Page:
453 F2d 890 Pace Company Ambac v. Resor Pace Company Ambac

453 F.2d 890

PACE COMPANY, Division of AMBAC Industries, Plaintiff-Appellee,
Stanley RESOR, Secretary of the Army, et al., Defendant-Appellant.
PACE COMPANY, Division of AMBAC Industries, Plaintiff-Appellee,
MAXSON ELECTRONICS CORPORATION, Intervenor-Defendant-Appellant.

Nos. 71-1974, 71-1975.

United States Court of Appeals,
Sixth Circuit.

Dec. 9, 1971.
Certiorari Denied March 6, 1972.
See 92 S.Ct. 1192.

Robert E. Kopp, Dept. of Justice, Washington, D. C., for Stanley Resor, and others; L. Patrick Gray, III, Asst. Atty. Gen., Dept. of Justice, Washington, D. C., on motion for summary reversal or for stay pending appeal.

Robert L. Ackerly, Washington, D. C., for Maxson Electronics Corp.; Sellers, Connor & Cuneo, Washington, D. C., on motion for summary reversal or for stay pending appeal.

Charles M. Crump, Memphis, Tenn., for plaintiff-appellee; Apperson, Crump, Duzane & Maxwell, Memphis, Tenn., on memorandum in opposition to motion for summary reversal or for stay pending appeal; Vincent J. O'Reilly, Donald V. Bakeman, Carle Place, N. Y., Allen T. Malone, Memphis, Tenn., of counsel.

Before PHILLIPS, Chief Judge, and McCREE and KENT, Circuit Judges.


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This is an appeal from orders of the District Court granting and refusing to vacate or stay a preliminary injunction restraining the defendant-appellant from awarding a contract to the intervenor-defendant-appellant pursuant to an invitation for bids to furnish a quantity of 81MM shells for delivery to the United States Army in Vietnam.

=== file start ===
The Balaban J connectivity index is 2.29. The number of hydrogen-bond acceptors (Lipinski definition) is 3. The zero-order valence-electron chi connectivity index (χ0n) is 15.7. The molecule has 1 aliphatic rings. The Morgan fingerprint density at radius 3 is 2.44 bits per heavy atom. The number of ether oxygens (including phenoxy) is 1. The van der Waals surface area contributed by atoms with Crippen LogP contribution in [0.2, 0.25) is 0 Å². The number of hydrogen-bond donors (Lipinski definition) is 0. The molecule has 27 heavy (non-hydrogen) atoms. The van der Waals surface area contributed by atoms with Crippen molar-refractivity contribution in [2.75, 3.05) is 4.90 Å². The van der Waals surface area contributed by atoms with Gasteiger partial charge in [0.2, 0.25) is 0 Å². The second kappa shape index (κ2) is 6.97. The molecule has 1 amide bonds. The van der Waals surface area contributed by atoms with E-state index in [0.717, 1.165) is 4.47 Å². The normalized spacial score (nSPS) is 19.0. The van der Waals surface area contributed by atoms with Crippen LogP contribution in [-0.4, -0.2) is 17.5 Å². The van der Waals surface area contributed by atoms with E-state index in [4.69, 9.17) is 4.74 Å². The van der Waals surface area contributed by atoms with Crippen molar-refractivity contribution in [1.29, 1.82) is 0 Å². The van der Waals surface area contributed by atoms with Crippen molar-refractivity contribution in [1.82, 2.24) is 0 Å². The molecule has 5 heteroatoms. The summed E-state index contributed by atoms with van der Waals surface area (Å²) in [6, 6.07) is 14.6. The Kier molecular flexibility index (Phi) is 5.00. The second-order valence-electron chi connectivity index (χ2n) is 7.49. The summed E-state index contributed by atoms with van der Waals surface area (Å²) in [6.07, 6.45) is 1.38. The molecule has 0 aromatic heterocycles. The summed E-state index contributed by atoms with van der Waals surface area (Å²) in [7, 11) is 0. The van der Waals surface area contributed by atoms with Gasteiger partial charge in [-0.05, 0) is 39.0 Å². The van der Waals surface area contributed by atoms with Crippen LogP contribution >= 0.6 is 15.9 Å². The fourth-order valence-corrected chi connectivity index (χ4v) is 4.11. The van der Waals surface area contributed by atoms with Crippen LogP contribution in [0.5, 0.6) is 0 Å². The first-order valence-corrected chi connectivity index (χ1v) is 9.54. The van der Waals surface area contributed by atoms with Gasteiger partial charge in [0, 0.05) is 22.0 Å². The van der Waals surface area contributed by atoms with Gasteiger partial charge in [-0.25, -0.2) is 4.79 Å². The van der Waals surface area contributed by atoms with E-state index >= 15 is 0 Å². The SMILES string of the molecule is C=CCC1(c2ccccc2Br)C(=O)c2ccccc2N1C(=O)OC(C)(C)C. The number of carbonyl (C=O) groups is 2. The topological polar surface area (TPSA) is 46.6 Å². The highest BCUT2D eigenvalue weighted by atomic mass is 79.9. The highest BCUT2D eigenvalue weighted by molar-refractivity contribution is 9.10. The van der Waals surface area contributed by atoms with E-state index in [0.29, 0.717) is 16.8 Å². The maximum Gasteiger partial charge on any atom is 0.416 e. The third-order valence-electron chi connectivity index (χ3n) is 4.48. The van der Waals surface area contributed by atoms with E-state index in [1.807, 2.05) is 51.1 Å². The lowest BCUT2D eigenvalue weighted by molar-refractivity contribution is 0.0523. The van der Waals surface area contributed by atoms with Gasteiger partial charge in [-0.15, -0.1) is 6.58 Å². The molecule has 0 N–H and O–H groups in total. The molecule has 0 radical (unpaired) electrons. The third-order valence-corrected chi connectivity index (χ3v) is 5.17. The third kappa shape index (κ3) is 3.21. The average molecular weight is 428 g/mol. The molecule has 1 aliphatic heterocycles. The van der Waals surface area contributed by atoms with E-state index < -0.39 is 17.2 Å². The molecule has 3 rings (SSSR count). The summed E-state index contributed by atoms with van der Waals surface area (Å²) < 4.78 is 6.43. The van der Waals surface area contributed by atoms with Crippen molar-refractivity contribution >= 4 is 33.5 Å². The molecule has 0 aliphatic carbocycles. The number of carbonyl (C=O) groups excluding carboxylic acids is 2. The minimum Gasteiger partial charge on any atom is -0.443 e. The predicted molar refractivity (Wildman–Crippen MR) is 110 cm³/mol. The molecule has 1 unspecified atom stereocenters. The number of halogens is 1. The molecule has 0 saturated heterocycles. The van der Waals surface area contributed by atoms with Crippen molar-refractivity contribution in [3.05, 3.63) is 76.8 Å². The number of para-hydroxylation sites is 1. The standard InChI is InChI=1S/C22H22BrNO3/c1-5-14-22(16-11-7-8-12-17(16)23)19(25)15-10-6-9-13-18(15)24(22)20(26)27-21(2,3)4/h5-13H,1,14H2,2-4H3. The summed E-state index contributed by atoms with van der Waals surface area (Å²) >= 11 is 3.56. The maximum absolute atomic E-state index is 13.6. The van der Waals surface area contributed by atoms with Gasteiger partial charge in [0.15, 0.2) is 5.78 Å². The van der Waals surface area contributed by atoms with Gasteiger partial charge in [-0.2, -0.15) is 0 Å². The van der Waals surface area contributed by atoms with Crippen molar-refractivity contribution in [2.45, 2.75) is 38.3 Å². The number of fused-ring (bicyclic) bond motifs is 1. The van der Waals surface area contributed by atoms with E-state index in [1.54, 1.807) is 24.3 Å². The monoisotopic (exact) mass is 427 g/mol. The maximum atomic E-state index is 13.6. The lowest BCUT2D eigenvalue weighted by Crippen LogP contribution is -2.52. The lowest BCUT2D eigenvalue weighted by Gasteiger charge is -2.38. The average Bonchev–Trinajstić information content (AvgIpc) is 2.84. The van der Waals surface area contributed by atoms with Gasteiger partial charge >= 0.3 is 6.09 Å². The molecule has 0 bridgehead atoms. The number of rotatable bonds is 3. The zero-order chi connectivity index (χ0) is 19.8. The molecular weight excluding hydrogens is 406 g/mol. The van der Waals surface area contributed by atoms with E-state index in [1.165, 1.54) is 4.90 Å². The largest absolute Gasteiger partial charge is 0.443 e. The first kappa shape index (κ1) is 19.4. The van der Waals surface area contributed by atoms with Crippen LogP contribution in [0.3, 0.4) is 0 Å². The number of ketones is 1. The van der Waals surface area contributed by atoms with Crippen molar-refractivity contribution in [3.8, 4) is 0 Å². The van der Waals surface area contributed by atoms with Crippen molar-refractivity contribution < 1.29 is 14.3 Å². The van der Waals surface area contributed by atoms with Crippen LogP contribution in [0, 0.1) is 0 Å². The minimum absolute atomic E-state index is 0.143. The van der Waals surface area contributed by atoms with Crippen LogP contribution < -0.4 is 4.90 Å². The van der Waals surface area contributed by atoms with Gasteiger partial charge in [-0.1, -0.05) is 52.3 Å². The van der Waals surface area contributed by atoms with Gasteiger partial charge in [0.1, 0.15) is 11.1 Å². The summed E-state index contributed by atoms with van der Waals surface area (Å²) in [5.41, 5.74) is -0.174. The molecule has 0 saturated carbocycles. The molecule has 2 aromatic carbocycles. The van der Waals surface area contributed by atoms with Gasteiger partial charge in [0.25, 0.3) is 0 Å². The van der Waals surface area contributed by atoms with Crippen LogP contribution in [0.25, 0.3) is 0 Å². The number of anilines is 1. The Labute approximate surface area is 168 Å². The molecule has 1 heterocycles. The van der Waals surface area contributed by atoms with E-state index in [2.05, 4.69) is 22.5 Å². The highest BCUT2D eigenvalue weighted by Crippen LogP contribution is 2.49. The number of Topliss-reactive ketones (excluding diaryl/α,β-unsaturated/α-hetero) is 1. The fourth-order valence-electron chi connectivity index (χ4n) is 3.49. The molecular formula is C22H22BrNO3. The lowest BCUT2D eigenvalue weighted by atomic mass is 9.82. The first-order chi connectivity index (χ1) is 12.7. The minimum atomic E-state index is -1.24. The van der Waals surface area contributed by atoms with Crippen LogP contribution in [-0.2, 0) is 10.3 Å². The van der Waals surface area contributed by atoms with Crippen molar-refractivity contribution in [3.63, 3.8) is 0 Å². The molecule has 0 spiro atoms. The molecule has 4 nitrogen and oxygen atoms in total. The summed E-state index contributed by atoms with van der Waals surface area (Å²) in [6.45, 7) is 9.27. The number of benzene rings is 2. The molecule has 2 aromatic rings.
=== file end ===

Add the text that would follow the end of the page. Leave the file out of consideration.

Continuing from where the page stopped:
We need not and do not reach the issue of whether the District Court had jurisdiction to issue the injunction pursuant to the provisions of the Administrative Procedure Act, 5 U.S.C. Sec. 706, at the request of plaintiff-appellee as a disappointed bidder. See Perkins v. Lukens Steel Co., 310 U.S. 113, 60 S.Ct. 869, 84 L.Ed. 1108 (1940); Scanwell Laboratories, Inc. v. Shaffer, 137 U.S.App.D.C. 371, 424 F.2d 859 (1970); M. Steinthal & Co. v. Seamans, 455 F.2d 1289 (D.C.Cir. 1971). Neither do we reach the issue as to whether the granting of the injunction was a proper exercise of the discretion of the trial court. We do not reach these issues because we conclude that the District Court abused its discretion in not vacating the injunction upon the representation by the Secretary of the Army that the National welfare will be materially affected by the injunction. On the basis of the affidavits on file we find the National interest to be of such overriding importance as to render the failure to vacate the injunction an abuse of discretion.


We have not been cited any authority in which any Court of the United States has enjoined the acquisition of munitions after a responsible officer has certified such munitions as necessary for support of troops engaged in military operations.


The cause is remanded to the District Court with instructions to vacate the injunction.